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CREATE OR REPLACE PROCEDURE PROC1(
   V_STARTTIME    IN DATE,
   V_ENDTIME      IN DATE)
BEGIN
INSERT INTO TAB1
SELECT COINS FROM TAB2
WHERE DATE BETWEEN TO_DATE(V_STARTTIME,'MM/DD/YYYY') AND TO_DATE(V_ENDTIME,'MM/DD/YYYY');
COMMIT;
END;

SAMPLE DATE in Tab2 IS TIMESTAMP DATATYPE 5/5/2014 9:46:38.000000 AM

When I try to execute

Execute PROC1(TO_DATE('5/5/2014','MM/DD/YYYY'),TO_DATE('5/6/2014','MM/DD/YYYY'));

the procedure is successfully completed but my Insert into was ignored.

I tried printing the input date through dbms_output.put_line and the date did not return.

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2 Answers 2

up vote 1 down vote accepted

This is very, very similar to the question you asked yesterday.

If v_starttime and v_endtime are of type date, it makes no sense to call to_date on them. to_date does not take an argument of type date. It takes a parameter of type varchar2. If you try to pass a date to to_date, Oracle has to implicitly cast the date to a varchar2 using the session's NLS_DATE_FORMAT. If that doesn't match the format mask you're passing to to_date, you may get an error or you may get an incorrect result. As in yesterday's question, you want to avoid implicit conversions.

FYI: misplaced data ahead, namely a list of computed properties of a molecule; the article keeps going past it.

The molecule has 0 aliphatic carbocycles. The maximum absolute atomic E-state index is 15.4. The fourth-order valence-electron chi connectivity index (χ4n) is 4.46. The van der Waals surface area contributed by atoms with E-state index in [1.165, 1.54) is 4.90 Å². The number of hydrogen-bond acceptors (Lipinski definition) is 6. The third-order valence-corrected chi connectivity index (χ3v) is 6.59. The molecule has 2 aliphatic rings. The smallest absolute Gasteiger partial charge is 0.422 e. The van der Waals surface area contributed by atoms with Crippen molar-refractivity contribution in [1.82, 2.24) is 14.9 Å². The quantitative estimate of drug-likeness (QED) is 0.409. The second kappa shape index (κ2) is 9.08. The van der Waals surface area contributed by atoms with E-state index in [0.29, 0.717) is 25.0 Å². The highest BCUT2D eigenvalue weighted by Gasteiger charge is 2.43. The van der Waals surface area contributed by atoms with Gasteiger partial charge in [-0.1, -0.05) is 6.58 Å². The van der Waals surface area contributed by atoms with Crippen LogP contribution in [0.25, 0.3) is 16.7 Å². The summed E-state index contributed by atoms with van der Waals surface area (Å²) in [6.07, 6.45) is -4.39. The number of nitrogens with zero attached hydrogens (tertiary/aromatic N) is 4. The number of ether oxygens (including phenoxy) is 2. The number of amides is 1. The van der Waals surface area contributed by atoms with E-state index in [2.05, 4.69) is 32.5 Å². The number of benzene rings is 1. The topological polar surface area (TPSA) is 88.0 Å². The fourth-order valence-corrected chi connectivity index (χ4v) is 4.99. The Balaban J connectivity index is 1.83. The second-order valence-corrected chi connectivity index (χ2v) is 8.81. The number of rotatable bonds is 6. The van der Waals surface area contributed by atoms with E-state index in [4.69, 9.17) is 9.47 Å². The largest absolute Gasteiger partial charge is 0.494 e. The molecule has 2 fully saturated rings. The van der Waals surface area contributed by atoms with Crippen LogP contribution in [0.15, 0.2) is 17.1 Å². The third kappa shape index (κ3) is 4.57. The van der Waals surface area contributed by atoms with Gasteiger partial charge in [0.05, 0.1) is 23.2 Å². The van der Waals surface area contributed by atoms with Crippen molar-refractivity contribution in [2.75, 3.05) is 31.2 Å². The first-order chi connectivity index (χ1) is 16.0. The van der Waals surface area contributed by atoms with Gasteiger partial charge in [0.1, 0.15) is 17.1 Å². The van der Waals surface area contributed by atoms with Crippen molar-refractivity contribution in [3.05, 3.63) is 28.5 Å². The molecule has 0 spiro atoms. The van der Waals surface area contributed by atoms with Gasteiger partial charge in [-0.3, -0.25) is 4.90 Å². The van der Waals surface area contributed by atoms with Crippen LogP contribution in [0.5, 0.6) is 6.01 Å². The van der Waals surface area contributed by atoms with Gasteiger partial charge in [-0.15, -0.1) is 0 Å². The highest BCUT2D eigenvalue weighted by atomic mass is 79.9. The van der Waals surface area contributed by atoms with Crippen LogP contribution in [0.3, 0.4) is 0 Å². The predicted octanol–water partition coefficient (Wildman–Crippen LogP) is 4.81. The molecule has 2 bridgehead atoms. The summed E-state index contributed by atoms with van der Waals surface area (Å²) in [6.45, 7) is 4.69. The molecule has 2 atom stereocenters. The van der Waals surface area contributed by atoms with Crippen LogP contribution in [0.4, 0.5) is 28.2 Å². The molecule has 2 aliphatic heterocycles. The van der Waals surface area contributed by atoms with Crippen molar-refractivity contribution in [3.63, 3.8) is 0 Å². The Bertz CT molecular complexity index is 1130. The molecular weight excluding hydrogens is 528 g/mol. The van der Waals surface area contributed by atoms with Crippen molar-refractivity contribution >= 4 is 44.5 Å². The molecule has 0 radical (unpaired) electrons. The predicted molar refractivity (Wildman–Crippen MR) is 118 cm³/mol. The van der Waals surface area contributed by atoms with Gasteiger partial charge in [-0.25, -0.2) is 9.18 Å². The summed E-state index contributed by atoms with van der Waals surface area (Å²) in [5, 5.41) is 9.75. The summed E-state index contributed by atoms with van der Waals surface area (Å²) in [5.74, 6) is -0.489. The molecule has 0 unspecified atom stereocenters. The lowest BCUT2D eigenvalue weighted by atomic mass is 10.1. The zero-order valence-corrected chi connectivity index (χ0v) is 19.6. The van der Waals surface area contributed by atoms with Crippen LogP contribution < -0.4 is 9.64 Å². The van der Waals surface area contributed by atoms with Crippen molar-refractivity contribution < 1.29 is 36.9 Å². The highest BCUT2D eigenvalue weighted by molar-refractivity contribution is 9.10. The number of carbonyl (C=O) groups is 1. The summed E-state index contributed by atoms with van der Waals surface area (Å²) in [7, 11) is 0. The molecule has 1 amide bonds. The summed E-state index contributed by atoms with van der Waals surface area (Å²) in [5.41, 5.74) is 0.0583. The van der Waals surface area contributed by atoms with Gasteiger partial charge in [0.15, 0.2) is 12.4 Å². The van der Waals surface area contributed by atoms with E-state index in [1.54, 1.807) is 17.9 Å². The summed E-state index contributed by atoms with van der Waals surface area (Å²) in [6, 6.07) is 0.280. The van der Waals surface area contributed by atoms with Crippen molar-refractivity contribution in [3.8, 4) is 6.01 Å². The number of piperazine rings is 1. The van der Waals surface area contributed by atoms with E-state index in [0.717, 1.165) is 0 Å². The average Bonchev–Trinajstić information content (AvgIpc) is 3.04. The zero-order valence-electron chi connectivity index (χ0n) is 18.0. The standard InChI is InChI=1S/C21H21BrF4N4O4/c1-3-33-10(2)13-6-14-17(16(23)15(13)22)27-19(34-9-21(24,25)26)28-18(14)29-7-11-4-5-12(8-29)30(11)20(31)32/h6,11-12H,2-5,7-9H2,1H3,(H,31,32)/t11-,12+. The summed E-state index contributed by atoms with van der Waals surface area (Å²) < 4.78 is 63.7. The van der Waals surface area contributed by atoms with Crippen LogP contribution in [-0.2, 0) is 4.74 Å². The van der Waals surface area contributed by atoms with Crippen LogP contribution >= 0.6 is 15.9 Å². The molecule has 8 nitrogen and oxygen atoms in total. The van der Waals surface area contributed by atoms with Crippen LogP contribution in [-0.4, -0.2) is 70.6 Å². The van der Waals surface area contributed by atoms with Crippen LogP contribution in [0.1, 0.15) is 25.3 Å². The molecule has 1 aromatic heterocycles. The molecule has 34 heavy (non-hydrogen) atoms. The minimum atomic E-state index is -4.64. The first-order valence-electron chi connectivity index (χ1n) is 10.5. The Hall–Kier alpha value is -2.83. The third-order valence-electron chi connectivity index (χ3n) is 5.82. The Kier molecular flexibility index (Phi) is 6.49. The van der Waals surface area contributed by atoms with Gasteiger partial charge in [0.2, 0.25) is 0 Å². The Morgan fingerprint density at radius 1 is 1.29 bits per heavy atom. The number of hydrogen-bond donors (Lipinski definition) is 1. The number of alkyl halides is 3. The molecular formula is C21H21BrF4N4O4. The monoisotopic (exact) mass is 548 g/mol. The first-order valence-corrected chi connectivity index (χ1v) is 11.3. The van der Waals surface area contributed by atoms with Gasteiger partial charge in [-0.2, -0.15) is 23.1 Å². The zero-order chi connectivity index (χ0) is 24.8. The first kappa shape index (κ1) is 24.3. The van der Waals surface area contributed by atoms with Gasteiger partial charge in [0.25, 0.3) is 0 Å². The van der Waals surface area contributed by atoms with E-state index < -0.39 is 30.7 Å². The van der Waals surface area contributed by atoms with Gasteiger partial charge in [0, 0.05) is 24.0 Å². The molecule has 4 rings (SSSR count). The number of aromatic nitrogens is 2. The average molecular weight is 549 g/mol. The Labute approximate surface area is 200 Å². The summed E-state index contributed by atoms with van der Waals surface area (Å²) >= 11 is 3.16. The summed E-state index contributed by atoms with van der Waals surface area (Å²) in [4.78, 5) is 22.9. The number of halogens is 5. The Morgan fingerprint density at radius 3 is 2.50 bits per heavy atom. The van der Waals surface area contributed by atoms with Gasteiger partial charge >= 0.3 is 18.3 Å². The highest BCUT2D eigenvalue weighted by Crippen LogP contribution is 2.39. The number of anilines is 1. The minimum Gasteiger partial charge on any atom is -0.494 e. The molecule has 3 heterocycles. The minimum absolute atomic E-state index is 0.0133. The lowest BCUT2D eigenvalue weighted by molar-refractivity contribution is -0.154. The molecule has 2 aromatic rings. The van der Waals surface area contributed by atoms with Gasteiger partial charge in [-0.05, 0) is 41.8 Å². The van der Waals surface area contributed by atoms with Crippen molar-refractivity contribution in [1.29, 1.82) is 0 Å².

A date in Oracle has both a day and a time component (to the second). If you are doing the to_date in order to ensure that the time component is midnight, use the trunc function instead.

INSERT INTO TAB1( column_name )
  SELECT COINS 
    FROM TAB2
   WHERE <<timestamp column>> BETWEEN trunc( v_starttime ) AND trunc( v_endtime );

You say that your "insert was ignored". That seems highly unlikely. It's much more likely that your SELECT statement returned 0 rows so your INSERT inserted 0 rows. That's not an error. If you want to treat it as an error, you'd need to check SQL%ROWCOUNT after the INSERT and throw an error if the INSERT statement inserts 0 rows.

If the SELECT was not selecting any rows because of an implicit conversion error, then getting rid of the to_date and potentially adding the trunc would fix the problem.

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@JohnD - following up on Justin's suggestion, you could add the following line of code: IF SQL%ROWCOUNT = 0 THEN RAISE NO_DATA_FOUND; after the INSERT statement in your procedure if you wanted an exception to be raised in the case where no data was inserted into the target table. Share and enjoy. –  Bob Jarvis May 9 '14 at 11:37

The function TO_DATE requires string as first parameter.

CREATE OR REPLACE PROCEDURE PROC1(
   V_STARTTIME    IN DATE,
   V_ENDTIME      IN DATE)
BEGIN
 INSERT INTO TAB1
   SELECT COINS FROM TAB2 WHERE DATE BETWEEN V_STARTTIME AND V_ENDTIME;
 COMMIT; --You should not use commit in procedure.
END;
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